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Research Coins: Feature Auction

 
10700832
Triton XXI, Lot: 832. Estimate $5000.
Sold for $7000. This amount does not include the buyer’s fee.

Gallienus. AD 253-268. Antoninianus (20mm, 2.50 g, 6h). Rome mint. 6th emission, circa AD 260/1-262. GALLIENVS P F AVG, bust left, wearing crested Corinthian helmet and cuirass decorated with an aegis on the breast, holding in right hand a spear over his far shoulder, shield decorated with aegis on left arm / [P M] TR P X X C VIII P P (sic), Mars, holding transverse spear in right hand and round shield in left, descending right through the air to Rhea Silvia, who is reclining, asleep on the ground, hands behind her head. Roma XIV, lot 796 (same obv. die); Roma XIII, lot 890 (same obv. die); otherwise unpublished. Good VF, toned, traces of silvering, flan crack, light porosity. Fine style. Extremely rare, the third known of this remarkable issue.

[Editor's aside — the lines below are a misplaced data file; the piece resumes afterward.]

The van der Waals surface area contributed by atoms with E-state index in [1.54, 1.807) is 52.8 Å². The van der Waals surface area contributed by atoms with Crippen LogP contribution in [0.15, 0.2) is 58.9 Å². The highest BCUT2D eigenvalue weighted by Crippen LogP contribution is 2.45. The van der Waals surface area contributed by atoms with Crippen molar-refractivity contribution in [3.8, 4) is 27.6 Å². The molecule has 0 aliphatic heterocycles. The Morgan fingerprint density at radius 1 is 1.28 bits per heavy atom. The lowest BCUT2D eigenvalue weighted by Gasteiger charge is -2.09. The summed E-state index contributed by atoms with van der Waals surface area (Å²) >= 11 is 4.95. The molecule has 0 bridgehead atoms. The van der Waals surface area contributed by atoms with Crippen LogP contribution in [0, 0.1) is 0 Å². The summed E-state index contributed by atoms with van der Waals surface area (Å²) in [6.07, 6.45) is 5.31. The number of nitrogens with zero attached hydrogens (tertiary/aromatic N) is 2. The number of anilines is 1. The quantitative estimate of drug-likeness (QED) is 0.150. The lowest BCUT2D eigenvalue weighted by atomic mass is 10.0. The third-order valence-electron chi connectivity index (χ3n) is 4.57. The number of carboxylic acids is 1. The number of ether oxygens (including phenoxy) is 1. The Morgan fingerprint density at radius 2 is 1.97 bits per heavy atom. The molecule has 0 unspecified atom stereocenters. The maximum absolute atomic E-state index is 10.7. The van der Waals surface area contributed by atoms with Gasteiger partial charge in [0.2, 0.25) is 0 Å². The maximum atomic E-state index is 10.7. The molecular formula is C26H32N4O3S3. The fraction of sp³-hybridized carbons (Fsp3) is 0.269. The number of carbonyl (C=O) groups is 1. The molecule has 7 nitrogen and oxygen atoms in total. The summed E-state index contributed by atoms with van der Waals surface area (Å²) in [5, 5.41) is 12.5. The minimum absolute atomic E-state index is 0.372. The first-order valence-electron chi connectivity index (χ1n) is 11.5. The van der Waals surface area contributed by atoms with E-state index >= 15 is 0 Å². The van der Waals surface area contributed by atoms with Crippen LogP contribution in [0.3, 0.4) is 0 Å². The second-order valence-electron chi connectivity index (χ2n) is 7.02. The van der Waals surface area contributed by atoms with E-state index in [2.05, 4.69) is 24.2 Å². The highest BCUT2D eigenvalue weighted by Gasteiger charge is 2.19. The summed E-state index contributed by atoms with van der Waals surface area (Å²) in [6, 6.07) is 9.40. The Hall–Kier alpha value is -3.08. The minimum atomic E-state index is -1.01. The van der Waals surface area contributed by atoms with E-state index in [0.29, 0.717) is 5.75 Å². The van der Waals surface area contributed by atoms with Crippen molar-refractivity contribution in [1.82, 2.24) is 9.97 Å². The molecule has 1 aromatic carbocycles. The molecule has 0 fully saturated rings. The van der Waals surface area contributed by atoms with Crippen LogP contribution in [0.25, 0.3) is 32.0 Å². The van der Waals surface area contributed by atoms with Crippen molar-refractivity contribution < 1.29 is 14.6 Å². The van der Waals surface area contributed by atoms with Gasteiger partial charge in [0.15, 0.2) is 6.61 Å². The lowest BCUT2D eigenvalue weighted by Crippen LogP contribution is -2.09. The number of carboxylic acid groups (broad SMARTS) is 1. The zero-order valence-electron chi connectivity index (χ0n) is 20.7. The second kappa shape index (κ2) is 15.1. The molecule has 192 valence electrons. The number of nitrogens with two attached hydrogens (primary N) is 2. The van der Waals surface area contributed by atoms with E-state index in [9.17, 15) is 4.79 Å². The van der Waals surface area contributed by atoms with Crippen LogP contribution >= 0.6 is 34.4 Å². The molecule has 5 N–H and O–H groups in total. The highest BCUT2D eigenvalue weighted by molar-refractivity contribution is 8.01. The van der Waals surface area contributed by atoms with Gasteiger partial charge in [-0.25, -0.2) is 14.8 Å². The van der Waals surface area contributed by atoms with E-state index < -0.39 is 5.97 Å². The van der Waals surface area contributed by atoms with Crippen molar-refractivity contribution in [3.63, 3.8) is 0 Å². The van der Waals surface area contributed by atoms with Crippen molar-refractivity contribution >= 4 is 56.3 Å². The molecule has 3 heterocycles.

This reverse type is known on two rare issues of aurei of Gallienus, which Göbl placed at Milan mint, during its second emission (MIR 36, 945gg and 946gg). However, the obverse die on these antoniniani is certainly engraved by the same hand as MIR 36, 375aa, which is the only issue with a matching obverse type (all other helmeted bust types of Gallienus incorporate a radiate crown into the helmet). That issue Göbl rightly placed in the sixth emission of Rome, due to its reverse type that bears the conventional officina marking used at Rome at that time. The present piece suggests that the two aurei should be reattributed to Rome, since no other aspect of those issues demands a placement at Milan, and the reverse type is one that is intimately related to the foundation of the city of Rome: In Roman mythology, Mars and Rhea Silvia were the parents of Romulus and Remus, the legendary founders of Rome, and this scene depicts the encounter that led to their conception. While the mint assignment and dating are rather clear, the perplexing issue is the reverse legend, which cites tribunician and consular terms that are impossible for Gallienus, and such an irregularity seems at odds with a product of the Rome mint.